12 Nov - 23 Dec 2010
Curated by Erik Verhagen and Jocelyn Wolf
from november 12, 2010 to december 23, 2010
William Anastasi, George Brecht, Stanley Brouwn, John Cage, Heinz Gappmayr, Guillaume Leblon, Yoko Ono, Peter Roehr, Elodie Seguin, Franz Erhard Walther, Christoph Weber
The idea for this exhibition came about in the mist of a discussion about the place Franz Erhard Walther should have occupied in the history of Conceptual as well as Preconceptual Art. Although it has been the subject of reevaluation during the last twenty years, Conceptual Art does prove to be more and more difficult to delimit, whether it be in chronological, geographical or esthetic terms. In line with Thierry de Duve, certain historians went as far as to say that it “didn’t exist”: “I would say there is no such thing as Conceptual art. It doesn’t exist. It’s just a name.” Understandably, this difficulty reflects upon the study of its roots, which were often neglected or bypassed by the specialists, who were undoubtedly cautious of the idea of registering Conceptualism within the continuity or proximity of partially incompatible tendencies (Fluxus, Minimal Art, Concrete Poetry).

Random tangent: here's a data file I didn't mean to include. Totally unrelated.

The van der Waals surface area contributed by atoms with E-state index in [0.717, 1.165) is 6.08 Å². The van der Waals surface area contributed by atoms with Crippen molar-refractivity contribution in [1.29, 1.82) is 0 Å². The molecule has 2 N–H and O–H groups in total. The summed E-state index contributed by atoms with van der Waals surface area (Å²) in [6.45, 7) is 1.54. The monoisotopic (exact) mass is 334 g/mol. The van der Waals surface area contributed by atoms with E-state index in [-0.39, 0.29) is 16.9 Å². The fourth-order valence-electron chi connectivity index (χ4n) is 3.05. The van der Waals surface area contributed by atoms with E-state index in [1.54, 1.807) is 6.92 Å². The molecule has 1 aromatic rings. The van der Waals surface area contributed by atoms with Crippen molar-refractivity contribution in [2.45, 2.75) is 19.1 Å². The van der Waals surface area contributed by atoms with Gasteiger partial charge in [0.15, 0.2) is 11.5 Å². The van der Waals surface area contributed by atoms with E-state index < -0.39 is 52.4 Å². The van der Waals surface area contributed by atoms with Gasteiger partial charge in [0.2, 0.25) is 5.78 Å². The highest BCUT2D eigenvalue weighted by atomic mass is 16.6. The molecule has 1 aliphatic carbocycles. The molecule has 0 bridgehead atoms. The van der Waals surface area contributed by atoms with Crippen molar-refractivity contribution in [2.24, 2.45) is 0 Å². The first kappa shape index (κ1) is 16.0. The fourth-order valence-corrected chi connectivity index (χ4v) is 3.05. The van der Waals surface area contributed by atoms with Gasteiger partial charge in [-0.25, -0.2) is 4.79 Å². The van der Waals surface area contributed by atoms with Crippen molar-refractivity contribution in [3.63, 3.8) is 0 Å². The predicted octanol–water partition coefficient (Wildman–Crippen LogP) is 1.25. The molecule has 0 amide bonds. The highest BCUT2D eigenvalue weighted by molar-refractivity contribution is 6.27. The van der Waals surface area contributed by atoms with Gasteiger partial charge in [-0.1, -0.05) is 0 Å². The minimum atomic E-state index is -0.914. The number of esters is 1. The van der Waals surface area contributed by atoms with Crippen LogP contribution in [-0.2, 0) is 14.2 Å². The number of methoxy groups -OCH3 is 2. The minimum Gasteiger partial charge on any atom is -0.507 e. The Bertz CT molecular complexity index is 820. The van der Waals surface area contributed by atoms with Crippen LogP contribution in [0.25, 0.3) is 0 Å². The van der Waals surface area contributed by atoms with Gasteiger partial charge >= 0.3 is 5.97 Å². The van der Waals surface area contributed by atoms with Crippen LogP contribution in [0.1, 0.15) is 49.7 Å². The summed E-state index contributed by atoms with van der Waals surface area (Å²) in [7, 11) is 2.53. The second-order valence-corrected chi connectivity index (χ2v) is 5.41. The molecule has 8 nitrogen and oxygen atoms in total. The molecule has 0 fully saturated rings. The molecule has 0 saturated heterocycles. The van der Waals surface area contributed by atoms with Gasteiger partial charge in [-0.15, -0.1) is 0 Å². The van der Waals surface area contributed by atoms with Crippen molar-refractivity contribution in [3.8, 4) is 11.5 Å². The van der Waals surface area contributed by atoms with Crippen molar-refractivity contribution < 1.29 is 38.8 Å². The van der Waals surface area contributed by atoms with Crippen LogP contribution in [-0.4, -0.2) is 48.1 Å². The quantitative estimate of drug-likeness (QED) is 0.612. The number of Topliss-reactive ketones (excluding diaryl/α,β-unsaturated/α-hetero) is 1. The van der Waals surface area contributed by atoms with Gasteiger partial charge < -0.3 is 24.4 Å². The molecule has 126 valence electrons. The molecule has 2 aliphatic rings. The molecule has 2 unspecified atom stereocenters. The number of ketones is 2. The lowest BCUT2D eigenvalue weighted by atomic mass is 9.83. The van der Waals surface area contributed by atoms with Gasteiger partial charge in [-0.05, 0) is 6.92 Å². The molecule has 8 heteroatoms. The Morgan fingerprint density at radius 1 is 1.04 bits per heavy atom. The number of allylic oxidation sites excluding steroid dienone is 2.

Taking into consideration the official chronology that makes the conceptual movement start in 1966 with the exhibition (Working Drawings and Other Visible Things on Paper not necessarily meant to be Viewed as Art) curated by Mel Bochner at the School of Visual Arts in New York, the selected works and proposals for our exhibition date prior to this and always deal with one or some criteria that thereafter became inextricable from Conceptual Art. The importance the artists placed on processes (William Anastasi, Stanley Brouwn, Yoko Ono) and instructions (William Anastasi, Stanley Brouwn, Yoko Ono), on dematerialization (William Anastasi, George Brecht, John Cage) and tautology (William Anastasi, Peter Roehr), on questioning the author’s status (Stanley Brouwn, Yoko Ono) and on language (George Brecht, Heinz Gappmayr, Peter Roehr, Franz Erhard Walther) indisputably announce the founding principles of Conceptualism. And if it is not about claiming that they adhere completely, the inherent prodromic dimension turns out to be convincing. In an effort to remain loyal to the mindset carried by a certain few of these works and to avoid any vintage qualities that could prove undermining, we decided to opt for the standpoint that consists in adapting them to contemporary technology. It is from within this perspective and following a conversation with William Anastasi that his two essential pieces (Sink and Microphone), whose conception dates the first third of the 1960s, became “updated”. The integration of propositions from young artists (Guillaume Leblon, Elodie Seguin, Christoph Weber) from the gallery, which appear as veiled references to other, major, protoconceptual figures (respectively Yves Klein, the On Kawara before the date paintings, and Robert Morris), demonstrates how the after can take a critical look at the before in a way which is as singular as it is vitalizing.